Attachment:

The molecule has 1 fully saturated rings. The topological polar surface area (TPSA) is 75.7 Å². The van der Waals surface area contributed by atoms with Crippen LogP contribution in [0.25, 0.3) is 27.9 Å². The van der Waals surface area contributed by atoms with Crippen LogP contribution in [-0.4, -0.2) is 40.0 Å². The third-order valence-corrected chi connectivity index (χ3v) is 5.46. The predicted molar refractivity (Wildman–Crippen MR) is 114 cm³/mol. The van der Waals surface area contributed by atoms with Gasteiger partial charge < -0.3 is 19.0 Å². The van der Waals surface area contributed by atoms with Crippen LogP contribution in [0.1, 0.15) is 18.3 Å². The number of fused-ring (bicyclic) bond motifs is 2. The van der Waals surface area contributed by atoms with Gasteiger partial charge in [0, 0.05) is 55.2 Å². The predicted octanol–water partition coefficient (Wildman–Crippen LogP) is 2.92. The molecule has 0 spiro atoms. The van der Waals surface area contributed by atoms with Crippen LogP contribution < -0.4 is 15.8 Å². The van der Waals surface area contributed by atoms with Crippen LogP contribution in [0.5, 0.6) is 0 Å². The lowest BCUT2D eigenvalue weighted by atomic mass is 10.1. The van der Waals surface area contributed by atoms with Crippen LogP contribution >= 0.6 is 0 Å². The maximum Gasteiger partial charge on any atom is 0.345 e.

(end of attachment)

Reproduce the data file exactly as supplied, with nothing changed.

The molecule has 1 fully saturated rings. The topological polar surface area (TPSA) is 75.7 Å². The van der Waals surface area contributed by atoms with Crippen LogP contribution in [0.25, 0.3) is 27.9 Å². The van der Waals surface area contributed by atoms with Crippen LogP contribution in [-0.4, -0.2) is 40.0 Å². The third-order valence-corrected chi connectivity index (χ3v) is 5.46. The predicted molar refractivity (Wildman–Crippen MR) is 114 cm³/mol. The van der Waals surface area contributed by atoms with Gasteiger partial charge < -0.3 is 19.0 Å². The van der Waals surface area contributed by atoms with Crippen LogP contribution in [0.1, 0.15) is 18.3 Å². The number of fused-ring (bicyclic) bond motifs is 2. The van der Waals surface area contributed by atoms with Gasteiger partial charge in [0, 0.05) is 55.2 Å². The predicted octanol–water partition coefficient (Wildman–Crippen LogP) is 2.92. The molecule has 0 spiro atoms. The van der Waals surface area contributed by atoms with Crippen LogP contribution < -0.4 is 15.8 Å². The van der Waals surface area contributed by atoms with Crippen LogP contribution in [0.5, 0.6) is 0 Å². The lowest BCUT2D eigenvalue weighted by atomic mass is 10.1. The van der Waals surface area contributed by atoms with Crippen LogP contribution >= 0.6 is 0 Å². The maximum Gasteiger partial charge on any atom is 0.345 e.